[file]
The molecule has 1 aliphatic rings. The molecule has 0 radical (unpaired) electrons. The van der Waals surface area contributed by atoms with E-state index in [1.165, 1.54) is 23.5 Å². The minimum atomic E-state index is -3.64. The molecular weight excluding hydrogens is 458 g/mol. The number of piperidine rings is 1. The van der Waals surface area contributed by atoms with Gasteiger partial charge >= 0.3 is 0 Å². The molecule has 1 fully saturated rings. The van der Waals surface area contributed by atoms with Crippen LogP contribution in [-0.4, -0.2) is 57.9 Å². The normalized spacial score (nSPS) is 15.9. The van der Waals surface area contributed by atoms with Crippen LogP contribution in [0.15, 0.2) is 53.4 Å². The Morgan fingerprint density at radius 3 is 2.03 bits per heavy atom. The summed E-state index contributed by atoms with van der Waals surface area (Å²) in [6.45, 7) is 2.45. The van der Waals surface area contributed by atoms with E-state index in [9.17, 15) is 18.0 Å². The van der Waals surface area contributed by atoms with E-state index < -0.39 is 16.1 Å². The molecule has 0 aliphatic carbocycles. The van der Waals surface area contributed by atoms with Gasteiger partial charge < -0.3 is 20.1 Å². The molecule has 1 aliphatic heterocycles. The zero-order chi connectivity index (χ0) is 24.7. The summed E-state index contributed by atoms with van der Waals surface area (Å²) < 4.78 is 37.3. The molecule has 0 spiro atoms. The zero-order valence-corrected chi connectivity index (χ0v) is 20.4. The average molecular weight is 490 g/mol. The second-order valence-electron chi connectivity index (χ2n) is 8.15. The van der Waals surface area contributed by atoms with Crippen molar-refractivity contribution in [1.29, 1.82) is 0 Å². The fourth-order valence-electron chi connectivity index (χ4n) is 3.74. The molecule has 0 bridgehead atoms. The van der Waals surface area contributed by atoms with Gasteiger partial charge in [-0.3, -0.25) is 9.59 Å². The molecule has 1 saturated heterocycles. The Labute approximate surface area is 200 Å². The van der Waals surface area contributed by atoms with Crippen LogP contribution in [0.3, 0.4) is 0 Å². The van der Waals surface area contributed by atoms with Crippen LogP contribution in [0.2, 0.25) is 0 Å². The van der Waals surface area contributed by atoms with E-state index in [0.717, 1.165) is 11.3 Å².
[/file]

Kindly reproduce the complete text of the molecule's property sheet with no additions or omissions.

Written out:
The molecule has 1 aliphatic rings. The molecule has 0 radical (unpaired) electrons. The van der Waals surface area contributed by atoms with E-state index in [1.165, 1.54) is 23.5 Å². The minimum atomic E-state index is -3.64. The molecular weight excluding hydrogens is 458 g/mol. The number of piperidine rings is 1. The van der Waals surface area contributed by atoms with Gasteiger partial charge >= 0.3 is 0 Å². The molecule has 1 fully saturated rings. The van der Waals surface area contributed by atoms with Crippen LogP contribution in [-0.4, -0.2) is 57.9 Å². The normalized spacial score (nSPS) is 15.9. The van der Waals surface area contributed by atoms with Crippen LogP contribution in [0.15, 0.2) is 53.4 Å². The Morgan fingerprint density at radius 3 is 2.03 bits per heavy atom. The summed E-state index contributed by atoms with van der Waals surface area (Å²) in [6.45, 7) is 2.45. The van der Waals surface area contributed by atoms with E-state index in [9.17, 15) is 18.0 Å². The van der Waals surface area contributed by atoms with E-state index < -0.39 is 16.1 Å². The molecule has 0 aliphatic carbocycles. The van der Waals surface area contributed by atoms with Gasteiger partial charge < -0.3 is 20.1 Å². The molecule has 1 aliphatic heterocycles. The zero-order chi connectivity index (χ0) is 24.7. The summed E-state index contributed by atoms with van der Waals surface area (Å²) < 4.78 is 37.3. The molecule has 0 spiro atoms. The zero-order valence-corrected chi connectivity index (χ0v) is 20.4. The average molecular weight is 490 g/mol. The second-order valence-electron chi connectivity index (χ2n) is 8.15. The van der Waals surface area contributed by atoms with Crippen molar-refractivity contribution in [1.29, 1.82) is 0 Å². The fourth-order valence-electron chi connectivity index (χ4n) is 3.74. The molecule has 0 bridgehead atoms. The van der Waals surface area contributed by atoms with Gasteiger partial charge in [-0.3, -0.25) is 9.59 Å². The molecule has 1 saturated heterocycles. The Labute approximate surface area is 200 Å². The van der Waals surface area contributed by atoms with Crippen LogP contribution in [0.3, 0.4) is 0 Å². The van der Waals surface area contributed by atoms with Crippen LogP contribution in [0.2, 0.25) is 0 Å². The van der Waals surface area contributed by atoms with E-state index in [0.717, 1.165) is 11.3 Å².